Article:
Panic attacks are sudden feelings of terror that strike without warning. These episodes can occur at any time, even during sleep. A person experiencing a panic attack may believe that he or she is having a heart attack or that death is imminent. The fear and terror that a person experiences during a panic attack are not in proportion to the true situation and may be unrelated to what is happening around them. Most people with panic attacks experience several of the following symptoms: racing heartbeat, faintness, dizziness, numbness or tingling in the hands and fingers, chills, chest pains, difficulty breathing, and a feeling of loss or control. There are several treatments for panic attacks.
Diabetic Neuropathy (Symptoms, Causes, Diagnosis, Treatment)
Diabetic neuropathy a condition in which nerve damage has occurred as a complication of diabetes. The pain from the nerve damage can be severe with tingling or numbness in the part of the body affected. Diabetic neuropathy can occur anywhere in the body. Diabetic neuropathy can cause symptoms like intense pain, numbness, burning, or tingling in the part of the body affected by the condition. There are four types of neuropathy include peripheral, autonomic, proximal and focal. Natural therapies and medications may help relieve the pain and other symptoms of diabetic neuropathy.
Type 1 Diabetes (Symptoms, Causes, Diet, Treatment, Life Expectancy)
Type 1 diabetes mellitus (juvenile) is an auto-immune disease with no known cause at this time, although there are a few risk factors. Symptoms of type 1 diabetes include frequent urination, unintentional weight loss, dry and itchy skin, vision problems, wounds that heal slowly, and excessive thirst. Type 1 diabetes is diagnosed with blood tests. A healthy lifestyle and controlling blood glucose levels can improve life expectancy.
Postpartum depression is a form of depression that occurs within a year after delivery. It is thought that rapid hormone changes after childbirth may lead to depression. Symptoms of postpartum depression include crying a lot, headaches, chest pains, eating too little or too much, sleeping too little or too much, withdrawal from friends and family, and feeling irritable, sad, hopeless, worthless, guilty, and overwhelmed. Treatment typically involves talk therapy and medication.
Pain Management: Musculoskeletal Pain
Natural menopause is the permanent ending of menstruation that is not brought on by any type of medical treatment. For women undergoing natural menopause, the process is described in three stages: perimenopause, menopause, and postmenopause. However, not all women undergo natural menopause. Some women experience induced menopause as a result of surgery or medical treatments, such as chemotherapy and pelvic radiation therapy.
Tips for Managing Type 1 and 2 Diabetes at Home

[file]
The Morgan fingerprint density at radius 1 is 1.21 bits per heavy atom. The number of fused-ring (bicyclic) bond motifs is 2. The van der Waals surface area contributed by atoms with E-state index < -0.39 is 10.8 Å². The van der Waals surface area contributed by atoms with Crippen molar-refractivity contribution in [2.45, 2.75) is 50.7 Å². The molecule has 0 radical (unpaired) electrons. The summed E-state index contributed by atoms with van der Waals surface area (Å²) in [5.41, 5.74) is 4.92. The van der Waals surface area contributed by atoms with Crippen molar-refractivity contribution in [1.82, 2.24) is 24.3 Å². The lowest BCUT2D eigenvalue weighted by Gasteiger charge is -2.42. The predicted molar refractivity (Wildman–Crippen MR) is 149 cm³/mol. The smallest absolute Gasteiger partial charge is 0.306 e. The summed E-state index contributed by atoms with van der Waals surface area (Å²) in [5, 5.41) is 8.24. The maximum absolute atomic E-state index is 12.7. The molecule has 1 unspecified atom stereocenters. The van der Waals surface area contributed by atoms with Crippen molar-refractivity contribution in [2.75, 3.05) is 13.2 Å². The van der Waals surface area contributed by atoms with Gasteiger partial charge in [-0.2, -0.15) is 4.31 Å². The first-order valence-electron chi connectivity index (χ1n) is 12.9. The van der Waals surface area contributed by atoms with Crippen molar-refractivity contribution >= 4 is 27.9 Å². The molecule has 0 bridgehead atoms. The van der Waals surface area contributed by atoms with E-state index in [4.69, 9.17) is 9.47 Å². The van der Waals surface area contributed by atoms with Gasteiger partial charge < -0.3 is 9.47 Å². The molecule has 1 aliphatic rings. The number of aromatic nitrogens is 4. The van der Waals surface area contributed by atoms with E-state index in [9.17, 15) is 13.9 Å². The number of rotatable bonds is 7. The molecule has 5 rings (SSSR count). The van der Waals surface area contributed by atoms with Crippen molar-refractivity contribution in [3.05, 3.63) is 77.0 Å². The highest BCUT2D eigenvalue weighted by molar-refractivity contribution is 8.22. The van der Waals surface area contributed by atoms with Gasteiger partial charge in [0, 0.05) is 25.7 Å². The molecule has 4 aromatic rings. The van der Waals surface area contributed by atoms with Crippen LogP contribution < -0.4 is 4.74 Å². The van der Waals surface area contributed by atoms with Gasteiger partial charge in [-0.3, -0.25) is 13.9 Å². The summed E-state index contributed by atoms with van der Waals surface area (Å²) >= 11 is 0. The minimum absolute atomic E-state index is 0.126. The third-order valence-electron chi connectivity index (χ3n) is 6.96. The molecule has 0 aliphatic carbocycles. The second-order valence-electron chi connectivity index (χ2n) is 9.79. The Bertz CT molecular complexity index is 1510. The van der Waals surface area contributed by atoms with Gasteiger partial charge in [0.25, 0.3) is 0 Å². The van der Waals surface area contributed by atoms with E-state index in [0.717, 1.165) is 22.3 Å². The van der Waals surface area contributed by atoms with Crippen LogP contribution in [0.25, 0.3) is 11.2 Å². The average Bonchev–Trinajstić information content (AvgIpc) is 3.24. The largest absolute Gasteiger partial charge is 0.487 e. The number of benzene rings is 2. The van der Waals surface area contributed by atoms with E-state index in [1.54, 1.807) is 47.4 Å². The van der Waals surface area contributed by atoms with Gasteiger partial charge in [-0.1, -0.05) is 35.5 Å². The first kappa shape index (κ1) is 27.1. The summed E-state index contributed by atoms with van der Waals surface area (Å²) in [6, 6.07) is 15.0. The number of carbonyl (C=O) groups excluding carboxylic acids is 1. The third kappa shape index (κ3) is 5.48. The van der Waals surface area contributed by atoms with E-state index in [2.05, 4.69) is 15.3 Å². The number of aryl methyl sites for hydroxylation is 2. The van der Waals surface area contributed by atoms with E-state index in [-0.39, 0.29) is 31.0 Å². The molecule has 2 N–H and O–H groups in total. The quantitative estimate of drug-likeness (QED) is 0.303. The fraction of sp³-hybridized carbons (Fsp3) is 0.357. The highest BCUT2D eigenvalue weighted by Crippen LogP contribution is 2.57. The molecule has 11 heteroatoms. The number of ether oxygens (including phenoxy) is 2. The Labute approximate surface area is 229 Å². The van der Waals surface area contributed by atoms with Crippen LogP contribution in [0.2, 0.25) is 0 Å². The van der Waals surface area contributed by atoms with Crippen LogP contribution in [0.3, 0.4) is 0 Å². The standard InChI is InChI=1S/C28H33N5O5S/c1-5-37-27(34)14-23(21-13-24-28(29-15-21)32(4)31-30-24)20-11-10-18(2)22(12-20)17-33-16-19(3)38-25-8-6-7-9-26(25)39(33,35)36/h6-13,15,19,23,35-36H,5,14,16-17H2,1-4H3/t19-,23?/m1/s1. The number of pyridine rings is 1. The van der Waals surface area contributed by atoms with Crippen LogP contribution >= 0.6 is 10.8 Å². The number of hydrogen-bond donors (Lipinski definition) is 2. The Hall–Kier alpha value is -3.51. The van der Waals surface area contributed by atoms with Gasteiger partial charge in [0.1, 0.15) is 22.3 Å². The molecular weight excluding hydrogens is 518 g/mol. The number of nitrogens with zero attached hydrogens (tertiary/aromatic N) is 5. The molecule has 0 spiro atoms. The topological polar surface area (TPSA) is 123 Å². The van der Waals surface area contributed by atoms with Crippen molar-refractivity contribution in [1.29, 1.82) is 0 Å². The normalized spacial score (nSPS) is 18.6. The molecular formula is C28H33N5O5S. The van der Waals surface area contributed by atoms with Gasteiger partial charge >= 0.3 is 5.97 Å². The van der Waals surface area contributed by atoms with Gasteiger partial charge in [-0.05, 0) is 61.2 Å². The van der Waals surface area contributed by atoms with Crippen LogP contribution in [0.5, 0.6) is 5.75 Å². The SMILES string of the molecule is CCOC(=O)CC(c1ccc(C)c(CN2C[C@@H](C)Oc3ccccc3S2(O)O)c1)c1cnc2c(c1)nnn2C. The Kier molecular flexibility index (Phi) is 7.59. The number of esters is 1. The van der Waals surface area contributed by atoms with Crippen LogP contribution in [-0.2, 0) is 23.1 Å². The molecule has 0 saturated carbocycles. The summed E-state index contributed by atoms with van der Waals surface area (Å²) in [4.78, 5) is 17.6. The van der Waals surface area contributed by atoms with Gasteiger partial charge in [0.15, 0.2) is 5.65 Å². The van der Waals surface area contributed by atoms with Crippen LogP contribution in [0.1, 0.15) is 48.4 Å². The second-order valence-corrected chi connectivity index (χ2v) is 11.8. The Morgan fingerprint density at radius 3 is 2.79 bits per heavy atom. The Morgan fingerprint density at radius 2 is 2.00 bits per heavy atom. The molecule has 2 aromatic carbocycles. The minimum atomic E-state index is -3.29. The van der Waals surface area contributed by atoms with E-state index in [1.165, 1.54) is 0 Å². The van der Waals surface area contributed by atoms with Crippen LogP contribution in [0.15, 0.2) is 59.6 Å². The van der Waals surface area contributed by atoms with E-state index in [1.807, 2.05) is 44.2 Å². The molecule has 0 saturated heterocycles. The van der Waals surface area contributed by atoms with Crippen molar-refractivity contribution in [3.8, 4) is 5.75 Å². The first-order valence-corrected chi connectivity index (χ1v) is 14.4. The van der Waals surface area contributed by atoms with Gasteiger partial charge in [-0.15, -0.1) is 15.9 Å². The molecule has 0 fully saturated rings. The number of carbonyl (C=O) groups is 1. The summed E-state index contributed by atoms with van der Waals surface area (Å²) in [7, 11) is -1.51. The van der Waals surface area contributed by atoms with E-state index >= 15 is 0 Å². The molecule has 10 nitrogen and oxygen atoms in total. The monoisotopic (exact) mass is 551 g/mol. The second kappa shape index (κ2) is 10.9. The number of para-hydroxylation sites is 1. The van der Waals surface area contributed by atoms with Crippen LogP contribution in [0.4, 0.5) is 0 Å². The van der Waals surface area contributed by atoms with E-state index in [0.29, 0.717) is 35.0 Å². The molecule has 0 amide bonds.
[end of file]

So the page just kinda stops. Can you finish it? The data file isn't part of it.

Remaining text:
Managing your diabetes is a full time commitment. The goal of diabetic therapy is to control blood glucose levels and prevent the complications of diabetes. Information about exercise, diet, and medication will help you manage your diabetes better. Blood glucose reagent strips, blood glucose meters, urine glucose tests, tests for urinary ketones, continuous glucose sensors, and Hemoglobin A1C testing information will enable you to mange your diabetes at home successfully.
Depression in the Elderly
Depression in the elderly is very common. That doesn't mean, though, it's normal. Treatment may involve antidepressants, psychotherapy, or electroconvulsive therapy.
Holiday Depression, Anxiety, and Stress
Though the holidays are a fun time for most, for others, they're a sad, lonely and anxiety-filled time. Get tips on how to avoid depression and stress during the holiday season.
Pain Management: Neuropathic Pain
Neuropathic pain is chronic pain resulting from injury to the nervous system. The injury can be to the central nervous system (brain and spinal cord) or the peripheral nervous system (nerves outside the brain and spinal cord).
Diabetes: Caring for Your Diabetes at Special Times
Taking care of a disease such as diabetes is a life-long process. Learn how to care for yourself or loved one with diabetes in situations such as illness, work, school, travel, or a natural disaster.
Treatment & Diagnosis
Medications & Supplements
- Antidepressants (Depression Medications)
- Cymbalta (duloxetine)
- venlafaxine, Effexor XR (Effexor has been discontinued in the US)
- Cymbalta vs. Wellbutrin Comparison
- Celexa vs. Cymbalta (Comparison of Differences and Similarities)
- desvenlafaxine (Pristiq, Khedezla)
- Lexapro vs. Effexor
- Savella (milnacipran)
Health Solutions From Our Sponsors
Report Problems to the Food and Drug Administration
You are encouraged to report negative side effects of prescription drugs to the FDA. Visit the FDA MedWatch website or call 1-800-FDA-1088.